Love Lessons From HBO's Girls by Emma Eekhoff

In my general assumption, roughly 80% of TV shows in the past 10 years have been utter trash, because the common show is reality TV or the show is based highly on bringing in an audience and being popular. When you look at the root of most shows with that ideal, it usually has little to no lesson or moral behind it’s broadcasting. One show that I love for its message, humor and actuality is the HBO Original, Girls.

Now, I know Girls maybe isn’t a show you should watch with your grandma because of its frequent and sudden nudity*, but it’s called body positivity, get over it. The show, written and produced by Lena Dunham, revolves around 4 young women in their early 20’s living in New York, their issues with growing up, conflicts with relationships and other daily dealings that millennial are met with; student debt, the rising cost of living, having healthy lifestyles, etc. The show does not set or portray unrealistic expectations of living in New York, like others based in the city.

Girls HBO

A part of the show that always sticks out to me is the relationships that are portrayed, like Hannah and Adam’s, played by Lena Dunham and Adam Diver. Hannah plays a 20 year old, with low self-esteem, searching for her place in the world, while her manipulative lover, Adam, distracts her from facing herself and the turmoil that he creates for her. This relationship to me puts into action the relationship that no one should ever be in or accept, because of it’s toxic nature that so few can walk away from and be unaffected by.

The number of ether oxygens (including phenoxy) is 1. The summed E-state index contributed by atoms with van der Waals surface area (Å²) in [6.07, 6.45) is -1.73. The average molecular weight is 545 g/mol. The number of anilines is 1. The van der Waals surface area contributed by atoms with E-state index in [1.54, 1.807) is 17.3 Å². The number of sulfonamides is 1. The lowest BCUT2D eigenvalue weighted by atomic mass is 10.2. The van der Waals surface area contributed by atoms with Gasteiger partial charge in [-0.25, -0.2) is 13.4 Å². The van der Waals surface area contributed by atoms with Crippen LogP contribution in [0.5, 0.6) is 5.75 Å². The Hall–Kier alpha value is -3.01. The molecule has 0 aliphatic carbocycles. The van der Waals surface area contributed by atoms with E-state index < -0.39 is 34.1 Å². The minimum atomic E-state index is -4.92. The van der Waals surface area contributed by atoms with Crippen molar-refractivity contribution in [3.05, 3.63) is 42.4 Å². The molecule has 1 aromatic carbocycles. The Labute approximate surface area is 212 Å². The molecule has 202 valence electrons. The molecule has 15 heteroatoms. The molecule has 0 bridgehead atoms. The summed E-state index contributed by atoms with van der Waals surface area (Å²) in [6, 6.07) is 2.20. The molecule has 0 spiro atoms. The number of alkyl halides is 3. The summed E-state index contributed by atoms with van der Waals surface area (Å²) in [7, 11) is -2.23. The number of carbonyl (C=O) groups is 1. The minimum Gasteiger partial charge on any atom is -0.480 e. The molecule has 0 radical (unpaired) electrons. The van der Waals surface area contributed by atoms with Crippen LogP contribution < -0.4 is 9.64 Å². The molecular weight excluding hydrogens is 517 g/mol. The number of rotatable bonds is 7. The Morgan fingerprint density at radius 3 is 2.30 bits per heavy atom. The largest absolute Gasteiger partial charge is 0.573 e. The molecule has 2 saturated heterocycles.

This relationship is most powerful in the show because of the lesson it teaches to young viewers. Most young women and men don’t grown up around generally happy relationships, and so this becomes almost generational where parents don’t live amicably with their spouse and then in turn that becomes the norm for their children when they go off and begin having adult relationships. This way of treating each other’s kindly is truly only taught in the home. 

This show has so many teachable facets surrounding self-love, living on your own, love and the struggle to become your own.

*This is my biggest bone to pick with the American Culture, ‘the fear of nudity.’ It is so frustratingly ironic that we are squeamish towards a woman, or man, in the nude on TV or in a movie, but yet we allow the objectification in everyday ads and marketing.